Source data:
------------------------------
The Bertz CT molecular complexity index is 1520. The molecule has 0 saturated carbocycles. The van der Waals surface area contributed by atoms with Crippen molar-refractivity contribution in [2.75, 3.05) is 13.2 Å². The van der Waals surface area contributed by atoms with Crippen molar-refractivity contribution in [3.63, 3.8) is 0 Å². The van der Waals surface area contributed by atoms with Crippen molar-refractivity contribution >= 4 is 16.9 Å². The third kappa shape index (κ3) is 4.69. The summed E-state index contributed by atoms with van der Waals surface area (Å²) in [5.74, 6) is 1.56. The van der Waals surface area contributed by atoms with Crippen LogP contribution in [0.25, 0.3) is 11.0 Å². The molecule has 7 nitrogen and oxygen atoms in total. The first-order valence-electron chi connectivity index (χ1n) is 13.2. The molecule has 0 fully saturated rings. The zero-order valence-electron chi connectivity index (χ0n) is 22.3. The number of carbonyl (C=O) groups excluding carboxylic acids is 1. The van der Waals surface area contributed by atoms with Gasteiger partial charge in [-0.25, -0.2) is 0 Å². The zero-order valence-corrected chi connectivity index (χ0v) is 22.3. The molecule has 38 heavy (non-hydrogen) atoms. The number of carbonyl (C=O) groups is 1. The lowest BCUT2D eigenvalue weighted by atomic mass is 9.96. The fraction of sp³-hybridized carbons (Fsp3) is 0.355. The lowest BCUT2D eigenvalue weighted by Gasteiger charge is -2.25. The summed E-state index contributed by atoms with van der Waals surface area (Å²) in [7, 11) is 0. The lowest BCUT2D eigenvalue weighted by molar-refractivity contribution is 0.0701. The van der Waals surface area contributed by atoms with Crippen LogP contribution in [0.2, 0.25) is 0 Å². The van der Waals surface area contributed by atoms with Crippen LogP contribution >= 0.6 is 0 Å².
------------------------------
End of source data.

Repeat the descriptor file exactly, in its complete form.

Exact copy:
The Bertz CT molecular complexity index is 1520. The molecule has 0 saturated carbocycles. The van der Waals surface area contributed by atoms with Crippen molar-refractivity contribution in [2.75, 3.05) is 13.2 Å². The van der Waals surface area contributed by atoms with Crippen molar-refractivity contribution in [3.63, 3.8) is 0 Å². The van der Waals surface area contributed by atoms with Crippen molar-refractivity contribution >= 4 is 16.9 Å². The third kappa shape index (κ3) is 4.69. The summed E-state index contributed by atoms with van der Waals surface area (Å²) in [5.74, 6) is 1.56. The van der Waals surface area contributed by atoms with Crippen LogP contribution in [0.25, 0.3) is 11.0 Å². The molecule has 7 nitrogen and oxygen atoms in total. The first-order valence-electron chi connectivity index (χ1n) is 13.2. The molecule has 0 fully saturated rings. The zero-order valence-electron chi connectivity index (χ0n) is 22.3. The number of carbonyl (C=O) groups excluding carboxylic acids is 1. The van der Waals surface area contributed by atoms with Gasteiger partial charge in [-0.25, -0.2) is 0 Å². The zero-order valence-corrected chi connectivity index (χ0v) is 22.3. The molecule has 38 heavy (non-hydrogen) atoms. The number of carbonyl (C=O) groups is 1. The lowest BCUT2D eigenvalue weighted by atomic mass is 9.96. The fraction of sp³-hybridized carbons (Fsp3) is 0.355. The lowest BCUT2D eigenvalue weighted by Gasteiger charge is -2.25. The summed E-state index contributed by atoms with van der Waals surface area (Å²) in [7, 11) is 0. The lowest BCUT2D eigenvalue weighted by molar-refractivity contribution is 0.0701. The van der Waals surface area contributed by atoms with Crippen LogP contribution in [0.2, 0.25) is 0 Å². The van der Waals surface area contributed by atoms with Crippen LogP contribution >= 0.6 is 0 Å².